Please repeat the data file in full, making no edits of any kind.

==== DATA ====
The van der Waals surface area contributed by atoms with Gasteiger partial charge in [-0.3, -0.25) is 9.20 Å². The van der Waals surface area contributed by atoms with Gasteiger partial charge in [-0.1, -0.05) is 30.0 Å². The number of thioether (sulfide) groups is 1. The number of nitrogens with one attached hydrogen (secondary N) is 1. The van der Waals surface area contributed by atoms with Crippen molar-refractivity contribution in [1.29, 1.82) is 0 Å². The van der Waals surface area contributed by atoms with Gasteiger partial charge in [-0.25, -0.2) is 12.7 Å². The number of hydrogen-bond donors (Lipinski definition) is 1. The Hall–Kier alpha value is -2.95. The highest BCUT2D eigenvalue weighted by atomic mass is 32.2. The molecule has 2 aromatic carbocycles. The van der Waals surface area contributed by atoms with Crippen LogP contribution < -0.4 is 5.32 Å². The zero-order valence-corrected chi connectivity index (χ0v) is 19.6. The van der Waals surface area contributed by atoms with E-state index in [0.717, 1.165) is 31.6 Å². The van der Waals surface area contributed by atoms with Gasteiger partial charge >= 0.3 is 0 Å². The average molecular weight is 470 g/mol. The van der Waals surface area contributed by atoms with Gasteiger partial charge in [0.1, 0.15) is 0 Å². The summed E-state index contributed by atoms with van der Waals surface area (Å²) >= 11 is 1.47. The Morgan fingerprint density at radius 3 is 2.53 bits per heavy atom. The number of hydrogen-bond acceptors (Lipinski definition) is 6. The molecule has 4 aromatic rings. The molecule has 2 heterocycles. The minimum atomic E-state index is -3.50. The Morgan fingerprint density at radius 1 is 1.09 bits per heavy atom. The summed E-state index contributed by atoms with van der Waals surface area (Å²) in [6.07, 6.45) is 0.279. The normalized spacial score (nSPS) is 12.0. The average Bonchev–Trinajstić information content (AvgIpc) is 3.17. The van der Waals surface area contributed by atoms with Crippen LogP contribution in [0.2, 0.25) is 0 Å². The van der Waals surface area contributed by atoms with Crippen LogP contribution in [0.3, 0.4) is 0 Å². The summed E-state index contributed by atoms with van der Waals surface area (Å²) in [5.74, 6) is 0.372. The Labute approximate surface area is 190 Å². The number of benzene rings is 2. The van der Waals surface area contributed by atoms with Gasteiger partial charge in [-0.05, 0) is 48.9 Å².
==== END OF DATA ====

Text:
The van der Waals surface area contributed by atoms with Gasteiger partial charge in [-0.3, -0.25) is 9.20 Å². The van der Waals surface area contributed by atoms with Gasteiger partial charge in [-0.1, -0.05) is 30.0 Å². The number of thioether (sulfide) groups is 1. The number of nitrogens with one attached hydrogen (secondary N) is 1. The van der Waals surface area contributed by atoms with Crippen molar-refractivity contribution in [1.29, 1.82) is 0 Å². The van der Waals surface area contributed by atoms with Gasteiger partial charge in [-0.25, -0.2) is 12.7 Å². The number of hydrogen-bond donors (Lipinski definition) is 1. The Hall–Kier alpha value is -2.95. The highest BCUT2D eigenvalue weighted by atomic mass is 32.2. The molecule has 2 aromatic carbocycles. The van der Waals surface area contributed by atoms with Crippen LogP contribution < -0.4 is 5.32 Å². The zero-order valence-corrected chi connectivity index (χ0v) is 19.6. The van der Waals surface area contributed by atoms with E-state index in [0.717, 1.165) is 31.6 Å². The van der Waals surface area contributed by atoms with Gasteiger partial charge >= 0.3 is 0 Å². The average molecular weight is 470 g/mol. The van der Waals surface area contributed by atoms with Gasteiger partial charge in [0.1, 0.15) is 0 Å². The summed E-state index contributed by atoms with van der Waals surface area (Å²) >= 11 is 1.47. The Morgan fingerprint density at radius 3 is 2.53 bits per heavy atom. The number of hydrogen-bond acceptors (Lipinski definition) is 6. The molecule has 4 aromatic rings. The molecule has 2 heterocycles. The minimum atomic E-state index is -3.50. The Morgan fingerprint density at radius 1 is 1.09 bits per heavy atom. The summed E-state index contributed by atoms with van der Waals surface area (Å²) in [6.07, 6.45) is 0.279. The normalized spacial score (nSPS) is 12.0. The average Bonchev–Trinajstić information content (AvgIpc) is 3.17. The van der Waals surface area contributed by atoms with Crippen LogP contribution in [0.2, 0.25) is 0 Å². The van der Waals surface area contributed by atoms with Crippen LogP contribution in [0.3, 0.4) is 0 Å². The summed E-state index contributed by atoms with van der Waals surface area (Å²) in [5.74, 6) is 0.372. The Labute approximate surface area is 190 Å². The number of benzene rings is 2. The van der Waals surface area contributed by atoms with Gasteiger partial charge in [-0.05, 0) is 48.9 Å².